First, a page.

Have no fear, here are some moves you can do either at the gym or at home with weights. It's a start. The main thing is to get comfortable lifting weights. Once you're comfortable, break out of your comfort zone and try new exercises.
More: 10 Weightlifting Exercises for Beginners
Terminology you should know:
- Reps: The number of times you repeat movement in an exercise.
- Sets: The number of completed rounds.
Get your body warmed up before you start lifting weights. Hop on a bike, step on a treadmill, or try an elliptical for five minutes. You want to get your muscles warmed up so you don't injure yourself.
Here are a few exercises to help you get started:
Use weights ranging from 8 pounds to 15, depending on your comfort level. As you build more strength, you can lift heavier weights.
Stand tall with shoulders back and feet hip-width apart. Keep your arms near your sides, palms facing forward with weights in your hands. Bend from the elbow so you're creating a 90-degree angle; your forearms should be parallel to the floor. This is your start/end position. From here, lift the weights toward your shoulders; keep your elbows glued to your sides. Your elbows never move. Raise up and then lower to that 90-degree angle (start position). Try to do three sets of 12 to 15 reps. Give yourself one minute of rest in between each set.
More: 10 Ways to Build Biceps
You can either do this with a bar or dumbbells. Lie down, facing upward, on a flat bench. Hold the bar, hands should be a little wider than shoulder width, parallel to your chest. Your elbows are bent at a 90-degree angle. With your back flat on the bench, press up. If you feel your back start to arch, place your feet on the bench, knees bent—this will help support your back. Lower the bar down, but not all the way to your chest. Lower it so your elbows are even with the bench. Try to do three sets of 12 to 15 reps. Again, break in between each set.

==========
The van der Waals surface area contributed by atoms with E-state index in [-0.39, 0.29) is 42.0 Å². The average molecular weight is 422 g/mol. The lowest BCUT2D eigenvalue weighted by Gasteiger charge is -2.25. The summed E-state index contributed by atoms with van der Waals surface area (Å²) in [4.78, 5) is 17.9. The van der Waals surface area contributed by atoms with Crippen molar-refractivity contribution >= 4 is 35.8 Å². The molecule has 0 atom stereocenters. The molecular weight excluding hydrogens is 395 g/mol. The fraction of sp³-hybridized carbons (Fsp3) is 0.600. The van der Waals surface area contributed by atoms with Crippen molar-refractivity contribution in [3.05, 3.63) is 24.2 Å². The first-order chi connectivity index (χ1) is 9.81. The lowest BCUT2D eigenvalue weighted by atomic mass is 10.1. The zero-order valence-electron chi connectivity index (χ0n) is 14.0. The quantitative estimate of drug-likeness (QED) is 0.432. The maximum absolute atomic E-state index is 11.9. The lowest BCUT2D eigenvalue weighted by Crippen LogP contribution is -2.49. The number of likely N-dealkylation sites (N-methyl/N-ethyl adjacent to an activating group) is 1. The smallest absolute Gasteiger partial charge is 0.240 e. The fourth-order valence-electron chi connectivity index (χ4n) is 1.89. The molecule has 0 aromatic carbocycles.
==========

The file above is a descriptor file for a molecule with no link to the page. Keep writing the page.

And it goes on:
More: 12 Tips for a Better Bench Press
Stand tall, feet hip-width apart, arms are down with your forearms facing your thighs (dumbbells in hands). This is your start/end position. Bend your elbows to pull the weights up toward your shoulders. Raise your arms until they are parallel to the floor. Your elbows should be in an even line with your shoulders as you lift. Lower to start position. Try three sets of 12 to 15 reps. Break in between each set.
Stand with feet shoulder-width apart and hold dumbbells in your hands. This is your start/end position. Push your hips backwards as if you're going to sit in a chair. Keep pushing back, bend your knees and lower until your thighs are parallel to the floor. Activate your muscles and push back up to standing position. Do three sets of 12 to 15 reps. Break in between each set.
More: Strength Train With Squats
Take a few minutes to allow your body to cooldown. Stretch the muscles you just worked and slowly let your heart rate steady out. This will help you prevent aches and pains.
Note: It's always important to speak with your doctor before starting a workout program.
More: Importance of Cooldown
Stay in shape in a fitness class.